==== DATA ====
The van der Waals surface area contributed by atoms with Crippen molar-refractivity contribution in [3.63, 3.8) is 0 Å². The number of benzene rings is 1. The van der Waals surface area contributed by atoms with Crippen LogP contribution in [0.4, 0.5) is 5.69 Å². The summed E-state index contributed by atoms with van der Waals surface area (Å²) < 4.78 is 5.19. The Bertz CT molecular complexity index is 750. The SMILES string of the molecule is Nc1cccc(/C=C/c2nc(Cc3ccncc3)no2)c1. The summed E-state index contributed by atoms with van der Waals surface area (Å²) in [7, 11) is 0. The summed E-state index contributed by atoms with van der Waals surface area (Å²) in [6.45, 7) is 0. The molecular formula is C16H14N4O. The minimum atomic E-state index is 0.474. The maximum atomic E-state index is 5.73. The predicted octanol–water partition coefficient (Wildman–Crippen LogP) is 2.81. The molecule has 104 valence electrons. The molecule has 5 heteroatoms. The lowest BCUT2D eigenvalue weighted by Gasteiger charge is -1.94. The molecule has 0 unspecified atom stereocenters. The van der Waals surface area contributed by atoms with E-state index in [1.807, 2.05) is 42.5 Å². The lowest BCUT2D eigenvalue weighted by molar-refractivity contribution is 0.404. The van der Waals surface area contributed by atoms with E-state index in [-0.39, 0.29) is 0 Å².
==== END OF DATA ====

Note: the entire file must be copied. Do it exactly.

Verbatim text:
The van der Waals surface area contributed by atoms with Crippen molar-refractivity contribution in [3.63, 3.8) is 0 Å². The number of benzene rings is 1. The van der Waals surface area contributed by atoms with Crippen LogP contribution in [0.4, 0.5) is 5.69 Å². The summed E-state index contributed by atoms with van der Waals surface area (Å²) < 4.78 is 5.19. The Bertz CT molecular complexity index is 750. The SMILES string of the molecule is Nc1cccc(/C=C/c2nc(Cc3ccncc3)no2)c1. The summed E-state index contributed by atoms with van der Waals surface area (Å²) in [7, 11) is 0. The summed E-state index contributed by atoms with van der Waals surface area (Å²) in [6.45, 7) is 0. The molecular formula is C16H14N4O. The minimum atomic E-state index is 0.474. The maximum atomic E-state index is 5.73. The predicted octanol–water partition coefficient (Wildman–Crippen LogP) is 2.81. The molecule has 104 valence electrons. The molecule has 5 heteroatoms. The lowest BCUT2D eigenvalue weighted by Gasteiger charge is -1.94. The molecule has 0 unspecified atom stereocenters. The van der Waals surface area contributed by atoms with E-state index in [1.807, 2.05) is 42.5 Å². The lowest BCUT2D eigenvalue weighted by molar-refractivity contribution is 0.404. The van der Waals surface area contributed by atoms with E-state index in [-0.39, 0.29) is 0 Å².